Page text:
Question about Pioneer VSX-D511 Receiver

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Internal cooling fan not spinning

Hiya I have a pioneer vsx-d511 receiver and have just noticed after 5 years of use that the internal fan never spins up. I have noticed that it has three wires going to it, so I was wondering whether it was temperature or volume controlled. However if it is supposed to spin at all times, can a replacement fan be found? Thanks Sam

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  • majinbuu Oct 03, 2007

    Since you didn't post my email solution to this problem, here it is again for others in the same boat.

    The fan is thermally controlled, it will only switch on when the unit becomes extremely hot. Otherwise the built in heatsinks will dissipate the heat. Therefore, unless you use the receiver with high volume levels for extended periods of time the fan may never turn on.

    Again I say that this site is very snobbish. I am sure some of the users here could have answered this question easily, however I had to contact pioneer directly for an answer. Ban me I dont give a crap, this site stinks. I bet I would have gotten an answer if I had paid for the premium service.

    I post this for the benefit of other users who have the same problem.

  • erik51 Nov 10, 2007

    i agree with you. i noticed my receiver gets hot to touch and the fan doesnot turn on can this be fixed? and how?



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There should be a thermistor mounted on the heatsink which will trigger the fan. The fan will not likely turn on if you are using your receiver for 2-channel music. Try using all amp channels by playing a DVD in DTS or AC-3 audio mode and crank up the volume - lots of bass will do the job. You can place a piece of tissue paper near the vent so you don't have to use a flashlight to watch and wait until it turns on. My receiver takes about 3 songs from the Eagles DTS DVD at high levels before the fan would turn on. As soon as the temperature is lower than the limit, the fan would turn off.

Posted on Feb 02, 2008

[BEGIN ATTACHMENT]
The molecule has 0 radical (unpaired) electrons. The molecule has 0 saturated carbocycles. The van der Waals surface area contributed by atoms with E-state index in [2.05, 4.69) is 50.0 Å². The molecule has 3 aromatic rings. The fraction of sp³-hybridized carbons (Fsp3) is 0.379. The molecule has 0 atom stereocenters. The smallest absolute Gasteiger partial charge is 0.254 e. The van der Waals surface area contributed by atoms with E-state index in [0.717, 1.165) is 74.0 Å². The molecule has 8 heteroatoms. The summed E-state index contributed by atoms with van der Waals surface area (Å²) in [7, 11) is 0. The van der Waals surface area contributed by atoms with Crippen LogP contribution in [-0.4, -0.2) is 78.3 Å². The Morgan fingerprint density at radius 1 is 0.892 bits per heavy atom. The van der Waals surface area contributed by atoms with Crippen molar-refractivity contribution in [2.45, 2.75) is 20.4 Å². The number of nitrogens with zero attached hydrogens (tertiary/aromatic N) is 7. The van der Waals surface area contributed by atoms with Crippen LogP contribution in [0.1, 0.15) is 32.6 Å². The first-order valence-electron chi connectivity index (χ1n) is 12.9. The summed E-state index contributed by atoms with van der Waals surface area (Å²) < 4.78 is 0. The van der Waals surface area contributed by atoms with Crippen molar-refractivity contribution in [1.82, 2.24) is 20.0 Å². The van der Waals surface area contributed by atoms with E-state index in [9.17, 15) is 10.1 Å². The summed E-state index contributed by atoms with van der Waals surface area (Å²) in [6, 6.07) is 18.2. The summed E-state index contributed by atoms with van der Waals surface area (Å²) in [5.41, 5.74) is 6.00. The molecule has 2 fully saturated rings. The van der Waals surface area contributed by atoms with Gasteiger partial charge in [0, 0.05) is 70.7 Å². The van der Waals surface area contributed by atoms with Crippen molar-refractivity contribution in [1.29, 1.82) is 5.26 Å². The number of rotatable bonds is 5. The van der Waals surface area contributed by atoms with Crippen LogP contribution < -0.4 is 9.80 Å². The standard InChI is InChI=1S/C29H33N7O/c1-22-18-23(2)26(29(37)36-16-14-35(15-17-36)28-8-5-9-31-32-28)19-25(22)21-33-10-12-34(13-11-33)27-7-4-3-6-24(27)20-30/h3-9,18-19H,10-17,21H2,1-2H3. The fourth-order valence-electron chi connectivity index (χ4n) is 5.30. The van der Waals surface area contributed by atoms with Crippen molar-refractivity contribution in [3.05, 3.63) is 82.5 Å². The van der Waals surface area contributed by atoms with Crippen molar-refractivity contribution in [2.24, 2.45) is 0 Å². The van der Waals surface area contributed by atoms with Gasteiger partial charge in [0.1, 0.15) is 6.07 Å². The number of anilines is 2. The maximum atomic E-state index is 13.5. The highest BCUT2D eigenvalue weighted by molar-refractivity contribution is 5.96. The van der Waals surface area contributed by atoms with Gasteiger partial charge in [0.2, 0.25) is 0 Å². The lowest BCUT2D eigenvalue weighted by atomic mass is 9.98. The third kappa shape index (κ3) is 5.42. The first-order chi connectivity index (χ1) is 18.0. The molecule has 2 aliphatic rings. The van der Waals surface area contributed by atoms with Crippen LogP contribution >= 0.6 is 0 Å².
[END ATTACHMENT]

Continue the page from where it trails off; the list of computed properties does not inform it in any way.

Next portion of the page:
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Clark, you MIGHT have a simple problem here. Let's keep our fingers crossed... This problem generally has more to do with the speaker WIRES or their IMPEDENCE than anything else, even though the receiver displays "AMP ERR." (Technically, it IS an amp error, but the source MAY not be the amp!) The very FIRST thing we need to do is check to make certain ALL of your speakers have an IMPEDENCE of 8 OHMS. (Pioneer says 6, but that's not necessarily a good recommendation, particularly if you listen LOUD.) Virtually all speakers of even modest quality will include this specification on a label on the back of the speaker. You CANNOT run more than (2) TWO speakers with 4 OHMs impedence on ANY amplifier (technical discussion too long!) [NOTE: Your receiver has internal overload protection systems to prevent permanent damage. On SOME Pioneer models, these can be "reset" but you can't do it yourself. Your dealer or authorized service center must do so.] But, before you take it in for service, there is one more "test": check for shorted and/or mis-connected/disconnected speaker cables/wires. 1) Visually inspect connections at the receiver AND speakers. You might find something obvious! Look for bare wires touching one another. Again, you must look both at the receiver, AND at the speakers. 2) If everything looks okay, then disconnect ALL of the speakers at the receiver; and reconnect and test them one at a time (at relatively low volume.) For example, reconnect the left front speaker, test the system; THEN add the right front, test the system, and so on, ADDING one more speaker each time - FIRST MAKING SURE EACH OF THEM HAS AN IMPEDENCE OF AT LEAST 8 OHMS! IF there is a short (or bad speaker) this will help isolate it. Hopefully one of these simple fixes will get you up-and-running. Good luck!

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